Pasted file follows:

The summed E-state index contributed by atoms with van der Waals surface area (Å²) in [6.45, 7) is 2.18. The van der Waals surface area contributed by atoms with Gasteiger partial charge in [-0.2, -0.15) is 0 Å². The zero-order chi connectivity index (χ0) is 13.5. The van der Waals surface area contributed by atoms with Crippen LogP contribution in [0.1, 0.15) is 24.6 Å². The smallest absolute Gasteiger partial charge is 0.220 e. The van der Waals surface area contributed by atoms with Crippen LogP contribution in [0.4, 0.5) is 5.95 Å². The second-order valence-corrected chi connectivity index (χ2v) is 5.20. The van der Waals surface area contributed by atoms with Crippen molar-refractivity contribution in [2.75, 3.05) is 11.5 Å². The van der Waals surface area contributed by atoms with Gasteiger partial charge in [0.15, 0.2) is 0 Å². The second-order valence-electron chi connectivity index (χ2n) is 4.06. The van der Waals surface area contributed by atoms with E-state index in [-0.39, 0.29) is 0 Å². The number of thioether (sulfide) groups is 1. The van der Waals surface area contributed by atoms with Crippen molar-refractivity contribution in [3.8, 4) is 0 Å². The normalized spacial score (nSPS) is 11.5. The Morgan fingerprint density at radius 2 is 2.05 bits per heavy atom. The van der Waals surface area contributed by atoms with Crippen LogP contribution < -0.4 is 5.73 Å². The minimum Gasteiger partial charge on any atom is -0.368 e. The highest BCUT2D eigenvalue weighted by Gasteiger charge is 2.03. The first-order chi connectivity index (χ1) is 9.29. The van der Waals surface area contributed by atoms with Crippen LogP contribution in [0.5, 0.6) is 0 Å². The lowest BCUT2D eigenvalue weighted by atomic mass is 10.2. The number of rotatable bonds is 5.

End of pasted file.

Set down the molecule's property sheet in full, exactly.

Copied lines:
The summed E-state index contributed by atoms with van der Waals surface area (Å²) in [6.45, 7) is 2.18. The van der Waals surface area contributed by atoms with Gasteiger partial charge in [-0.2, -0.15) is 0 Å². The zero-order chi connectivity index (χ0) is 13.5. The van der Waals surface area contributed by atoms with Crippen LogP contribution in [0.1, 0.15) is 24.6 Å². The smallest absolute Gasteiger partial charge is 0.220 e. The van der Waals surface area contributed by atoms with Crippen LogP contribution in [0.4, 0.5) is 5.95 Å². The second-order valence-corrected chi connectivity index (χ2v) is 5.20. The van der Waals surface area contributed by atoms with Crippen molar-refractivity contribution in [2.75, 3.05) is 11.5 Å². The van der Waals surface area contributed by atoms with Gasteiger partial charge in [0.15, 0.2) is 0 Å². The second-order valence-electron chi connectivity index (χ2n) is 4.06. The van der Waals surface area contributed by atoms with E-state index in [-0.39, 0.29) is 0 Å². The number of thioether (sulfide) groups is 1. The van der Waals surface area contributed by atoms with Crippen molar-refractivity contribution in [3.8, 4) is 0 Å². The normalized spacial score (nSPS) is 11.5. The Morgan fingerprint density at radius 2 is 2.05 bits per heavy atom. The van der Waals surface area contributed by atoms with Crippen LogP contribution < -0.4 is 5.73 Å². The minimum Gasteiger partial charge on any atom is -0.368 e. The highest BCUT2D eigenvalue weighted by Gasteiger charge is 2.03. The first-order chi connectivity index (χ1) is 9.29. The van der Waals surface area contributed by atoms with Crippen LogP contribution in [0.5, 0.6) is 0 Å². The lowest BCUT2D eigenvalue weighted by atomic mass is 10.2. The number of rotatable bonds is 5.